Green wall at Birmingham New Street station

Green infrastructure design challenge

We’re delighted to once again be working in partnership with the Chartered Institution of Building Services Engineers (CIBSE) to coordinate the 2017 design challenge on the use of green infrastructure as a building service.

We’re looking for designs that demonstrate how both indoor and outdoor green infrastructure can contribute to the health, wellbeing and productivity of staff, while simultaneously improving the building’s energy efficiency and climatic resilience.

The interaction of indoor plants with heating, cooling, acoustic management, air quality, staff productivity and wellbeing is an exciting and growing area of research: the benefits of green infrastructure don’t need to remain outside the building entrance.

This challenge is open to individuals or teams, students, practitioners, and researchers.

  • Challenge launch: Ecobuild, 7-9 March 2017
  • Submission deadline: 8 May 2017
  • Exhibition of winning designs: Green Sky Thinking Week, 15–19 May 2017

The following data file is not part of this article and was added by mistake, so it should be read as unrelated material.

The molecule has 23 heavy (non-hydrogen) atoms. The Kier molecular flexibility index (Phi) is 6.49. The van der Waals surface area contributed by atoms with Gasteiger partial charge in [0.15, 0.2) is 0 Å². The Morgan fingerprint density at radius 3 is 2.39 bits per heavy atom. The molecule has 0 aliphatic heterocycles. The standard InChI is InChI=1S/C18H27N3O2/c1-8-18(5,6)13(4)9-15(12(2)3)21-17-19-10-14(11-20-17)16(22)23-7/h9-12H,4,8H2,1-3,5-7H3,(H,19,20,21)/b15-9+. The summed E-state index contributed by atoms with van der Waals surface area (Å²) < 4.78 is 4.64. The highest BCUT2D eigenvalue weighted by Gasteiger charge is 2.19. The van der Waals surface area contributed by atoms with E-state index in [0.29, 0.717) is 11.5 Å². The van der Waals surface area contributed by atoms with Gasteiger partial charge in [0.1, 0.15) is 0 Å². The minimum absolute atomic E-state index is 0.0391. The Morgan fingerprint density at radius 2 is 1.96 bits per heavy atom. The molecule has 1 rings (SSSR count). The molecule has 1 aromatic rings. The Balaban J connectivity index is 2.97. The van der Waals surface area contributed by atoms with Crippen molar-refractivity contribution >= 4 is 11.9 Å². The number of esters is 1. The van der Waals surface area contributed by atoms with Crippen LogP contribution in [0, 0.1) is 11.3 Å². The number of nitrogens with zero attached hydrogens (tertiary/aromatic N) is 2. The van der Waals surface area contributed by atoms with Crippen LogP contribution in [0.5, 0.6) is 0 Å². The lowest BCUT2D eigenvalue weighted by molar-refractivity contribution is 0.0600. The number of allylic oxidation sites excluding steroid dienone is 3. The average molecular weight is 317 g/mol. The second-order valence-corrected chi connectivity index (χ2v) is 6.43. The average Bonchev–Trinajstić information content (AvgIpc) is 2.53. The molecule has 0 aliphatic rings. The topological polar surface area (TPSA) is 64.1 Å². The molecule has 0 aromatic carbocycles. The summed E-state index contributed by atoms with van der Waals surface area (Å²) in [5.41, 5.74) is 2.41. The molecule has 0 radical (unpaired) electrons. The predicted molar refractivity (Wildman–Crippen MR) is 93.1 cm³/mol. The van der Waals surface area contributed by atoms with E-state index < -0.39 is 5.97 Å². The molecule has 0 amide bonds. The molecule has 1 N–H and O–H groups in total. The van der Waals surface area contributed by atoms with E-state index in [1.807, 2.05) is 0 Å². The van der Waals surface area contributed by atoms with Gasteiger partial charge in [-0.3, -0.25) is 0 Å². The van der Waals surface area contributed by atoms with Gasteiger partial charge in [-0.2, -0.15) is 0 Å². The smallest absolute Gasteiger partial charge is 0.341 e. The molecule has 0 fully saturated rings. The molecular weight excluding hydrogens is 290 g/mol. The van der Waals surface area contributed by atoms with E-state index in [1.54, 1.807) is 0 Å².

See the Green Sky Thinking Week pages for details of last year’s challenge.

Welcome and introduction to the design challenge

Briony Turner, ARCC network, UKCIP

Design challenge technical brief and judging criteria

Dr Anastasia Mylona, CIBSE

Back to basics – Installing and maintaining GI on office buildings

Gary Grant, Green Infrastructure Consultancy Ltd

Energy performance –the building in its surrounding urban context

Dr Andrew Allen, University of Nottingham

Climate resilience, building performance and drainage

Professor Lynne Jack, Heriot-Watt

Q&A

Plant selection and maintaining plants with a changing climate in mind

Dr Eleanor Webster, Climate Scientist Royal Horticultural Society

Using modelling to understand the biophysical suitability and predict success of integrating GI into built environment design

Professor Sue Grimmond, University of Reading

Plant selection to tackle air quality indoors and out

Dr Tijana Blanusa, Royal Horticultural Society/University of Reading

Q&A